The pursuit of happiness as the goal of life is a very old idea, but it’s only in recent decades that academics have developed valid and reliable ways to measure wellbeing through self-reports.
Now, for the first time in human history, we can work out the best ways to improve global happiness in a scientifically rigorous way. But what are they? We don’t know yet, which is why the Happier Lives Institute was set up to find out.
We conduct foundational research on the nature and measurement of wellbeing and applied research where we synthesise the existing data on subjective wellbeing to discover what will have the biggest impact. Our research draws on and develops previous work in the fields of philosophy, economics, and psychology.
To identify where additional resources can do the most good, we follow a three-stage process:
- Explore neglected global problems (such as mental health and pain)
- Identify cost-effective interventions for alleviating those problems
- Evaluate and recommend the best organisations that deliver those interventions
Our research is inspired by the effective altruism movement which aims, in principle, to promote wellbeing but has not yet made use of subjective wellbeing data to determine what the global priorities should be. By combining the effective altruism mindset with the tools and insights from wellbeing science we are pioneering a new approach to doing good better.
What have we found so far?
Our search for funding opportunities starts with the expectation that money goes furthest in low-income countries. So far, we’ve evaluated two well-evidenced interventions in this setting: cash transfers and psychotherapy.
A large number of academic studies show that cash transfers are a very effective way to reduce poverty. The strength of this evidence led GiveWell (a charity evaluator) to recommend GiveDirectly as one of their top charities. But what impact do cash transfers have on subjective wellbeing? We conducted a systematic review and meta-analysis of 45 studies which found that cash transfers have a small, long-lasting and statistically significant positive effect on subjective wellbeing and mental health. This work was published in Nature Human Behaviour in 2022.
However, we suspected that treating people with depression in low-income countries could be even more cost-effective than cash. After a rigorous assessment of 76 mental health programmes, we identified StrongMinds as one of the best charities delivering psychotherapy in a low-income setting.
Then, drawing on evidence from over 80 studies and over 140,000 participants, we made a direct comparison of StrongMinds and Give Directly based on their effects on subjective wellbeing and mental health. We found that StrongMinds’ eight-week psychotherapy course has a similar effect to a $1,000 dollar cash transfer but it costs much less to provide, only $130 per person. To our knowledge, this is the first time that the cost-effectiveness of two different types of intervention has been compared in terms of subjective wellbeing.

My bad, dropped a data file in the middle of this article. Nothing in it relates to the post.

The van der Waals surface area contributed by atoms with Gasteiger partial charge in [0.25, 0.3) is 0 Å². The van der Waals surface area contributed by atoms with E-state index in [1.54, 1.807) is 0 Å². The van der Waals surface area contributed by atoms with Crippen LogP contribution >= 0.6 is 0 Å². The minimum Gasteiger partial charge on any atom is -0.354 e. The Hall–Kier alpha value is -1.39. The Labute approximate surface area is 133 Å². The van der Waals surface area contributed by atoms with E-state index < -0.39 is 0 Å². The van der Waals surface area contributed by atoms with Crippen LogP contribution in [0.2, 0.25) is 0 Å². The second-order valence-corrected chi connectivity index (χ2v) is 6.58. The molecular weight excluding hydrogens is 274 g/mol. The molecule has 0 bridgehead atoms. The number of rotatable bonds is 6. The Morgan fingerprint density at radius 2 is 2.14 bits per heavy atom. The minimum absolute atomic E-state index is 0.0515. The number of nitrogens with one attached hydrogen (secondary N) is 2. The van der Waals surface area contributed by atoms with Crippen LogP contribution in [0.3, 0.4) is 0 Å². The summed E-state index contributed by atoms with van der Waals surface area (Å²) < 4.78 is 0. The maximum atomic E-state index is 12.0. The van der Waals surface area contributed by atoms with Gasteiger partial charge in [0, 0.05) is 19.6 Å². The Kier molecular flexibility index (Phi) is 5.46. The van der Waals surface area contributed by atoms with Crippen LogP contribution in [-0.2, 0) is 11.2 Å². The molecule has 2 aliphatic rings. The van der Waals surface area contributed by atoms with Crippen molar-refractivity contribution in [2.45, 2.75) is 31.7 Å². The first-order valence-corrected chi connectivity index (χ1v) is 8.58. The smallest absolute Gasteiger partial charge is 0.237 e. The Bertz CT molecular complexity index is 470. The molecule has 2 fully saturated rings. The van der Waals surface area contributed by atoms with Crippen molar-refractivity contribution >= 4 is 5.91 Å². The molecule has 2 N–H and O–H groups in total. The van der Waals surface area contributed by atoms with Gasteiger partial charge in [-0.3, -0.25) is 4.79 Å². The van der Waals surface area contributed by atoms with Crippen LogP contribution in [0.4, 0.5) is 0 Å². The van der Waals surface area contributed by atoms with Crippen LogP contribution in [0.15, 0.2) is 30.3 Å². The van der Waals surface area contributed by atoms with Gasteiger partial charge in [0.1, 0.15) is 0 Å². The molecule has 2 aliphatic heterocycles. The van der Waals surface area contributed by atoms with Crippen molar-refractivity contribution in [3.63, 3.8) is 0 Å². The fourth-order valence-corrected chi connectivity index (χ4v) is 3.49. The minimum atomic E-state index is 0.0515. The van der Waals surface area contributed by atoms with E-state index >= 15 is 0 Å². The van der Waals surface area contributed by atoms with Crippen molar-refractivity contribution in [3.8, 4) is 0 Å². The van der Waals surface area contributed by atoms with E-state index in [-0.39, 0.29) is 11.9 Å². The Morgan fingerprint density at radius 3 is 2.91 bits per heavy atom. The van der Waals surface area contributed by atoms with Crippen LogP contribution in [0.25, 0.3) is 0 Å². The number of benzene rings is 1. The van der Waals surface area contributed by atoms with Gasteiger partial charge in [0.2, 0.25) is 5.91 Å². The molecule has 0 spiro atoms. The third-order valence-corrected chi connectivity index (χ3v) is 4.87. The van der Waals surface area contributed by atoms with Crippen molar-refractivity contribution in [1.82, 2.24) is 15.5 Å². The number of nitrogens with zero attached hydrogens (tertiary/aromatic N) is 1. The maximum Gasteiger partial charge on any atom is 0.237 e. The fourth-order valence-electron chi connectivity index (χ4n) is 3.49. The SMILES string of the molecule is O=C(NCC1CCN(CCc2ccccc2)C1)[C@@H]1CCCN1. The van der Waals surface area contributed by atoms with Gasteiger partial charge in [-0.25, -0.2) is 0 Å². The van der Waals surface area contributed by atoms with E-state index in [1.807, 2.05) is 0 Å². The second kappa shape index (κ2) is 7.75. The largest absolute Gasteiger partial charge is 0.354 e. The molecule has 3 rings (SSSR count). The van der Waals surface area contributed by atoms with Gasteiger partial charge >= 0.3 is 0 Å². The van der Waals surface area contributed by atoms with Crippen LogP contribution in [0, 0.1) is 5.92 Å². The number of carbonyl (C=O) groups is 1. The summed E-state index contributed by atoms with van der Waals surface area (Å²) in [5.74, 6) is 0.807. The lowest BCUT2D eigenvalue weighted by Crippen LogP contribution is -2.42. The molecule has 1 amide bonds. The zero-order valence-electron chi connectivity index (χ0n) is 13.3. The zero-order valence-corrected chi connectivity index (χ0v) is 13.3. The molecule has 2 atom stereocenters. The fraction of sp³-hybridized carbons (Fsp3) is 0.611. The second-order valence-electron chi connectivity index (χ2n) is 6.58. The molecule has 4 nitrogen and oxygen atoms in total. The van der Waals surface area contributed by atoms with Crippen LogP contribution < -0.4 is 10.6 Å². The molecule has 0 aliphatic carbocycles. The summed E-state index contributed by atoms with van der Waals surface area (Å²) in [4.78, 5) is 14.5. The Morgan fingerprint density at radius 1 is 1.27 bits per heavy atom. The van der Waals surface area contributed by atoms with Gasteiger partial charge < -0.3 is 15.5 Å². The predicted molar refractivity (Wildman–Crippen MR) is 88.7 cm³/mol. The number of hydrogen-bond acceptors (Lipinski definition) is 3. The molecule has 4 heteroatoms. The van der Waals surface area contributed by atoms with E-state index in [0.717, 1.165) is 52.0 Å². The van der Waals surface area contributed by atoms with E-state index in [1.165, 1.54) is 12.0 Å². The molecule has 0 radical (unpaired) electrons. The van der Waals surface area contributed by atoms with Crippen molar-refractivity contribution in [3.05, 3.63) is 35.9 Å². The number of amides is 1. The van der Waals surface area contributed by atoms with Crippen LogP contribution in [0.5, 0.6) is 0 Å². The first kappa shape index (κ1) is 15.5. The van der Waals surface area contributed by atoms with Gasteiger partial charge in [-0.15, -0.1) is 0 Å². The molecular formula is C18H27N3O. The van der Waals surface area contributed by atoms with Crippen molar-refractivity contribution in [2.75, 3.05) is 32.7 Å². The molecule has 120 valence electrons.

We also conducted additional analysis to estimate the spillover effects of cash transfers and psychotherapy on other household members. For cash transfers, we estimate that each household member experiences 86% of the benefits experienced by the recipient. For psychotherapy, we estimate the spillover ratio to be 53%.
Bringing together this whole body of research, we estimate that StrongMinds is 9 times more cost-effective than GiveDirectly.
This finding presents a challenge to current thinking about the best ways to improve the lives of others and suggests that treating mental health conditions should be a much higher priority for philanthropists and policymakers.
- Why mental health may be a global priority: Global priority: mental health
- How we identified StrongMinds: Mental Health Programme Evaluation Project
- Cost-effectiveness analyses: cash transfers | psychotherapy | StrongMinds
- A summary of the three analyses: Donating money, buying happiness
- Estimating household spillover effects: Happiness for the whole family
In addition to our empirical research, we’ve also investigated a number of philosophical questions about the nature and measurement of wellbeing, including:
- What is wellbeing?
- How can we measure it?
- How should we compare saving lives and improving lives?
- Is life satisfaction what really matters?
- How comparable are self-reported data?
Our research agenda and context sets out our three main research areas and our priorities within them.
In the coming months, we plan to publish new foundational research on:
- Will faster economic growth make us happier?
- Comparing existence to non-existence (determining the neutral point)
- A critique of Open Philanthropy’s Cause Prioritisation Framework
Our search for outstanding funding opportunities continues at three levels of scale. These are set out below with examples of the interventions and policies we plan to investigate next.
Micro-interventions (helping one person at a time)
Meso-interventions (systemic change through specific policies)
Macro-interventions (systemic change through the adoption of a wellbeing approach)
- Advocacy for, and funding of, subjective wellbeing research
- Developing policy blueprints for governments to increase wellbeing
Funders of different sizes have different priorities so we’ll continue to investigate where to spend the next dollar as well as developing a diversified portfolio of funding opportunities with varying levels of uncertainty.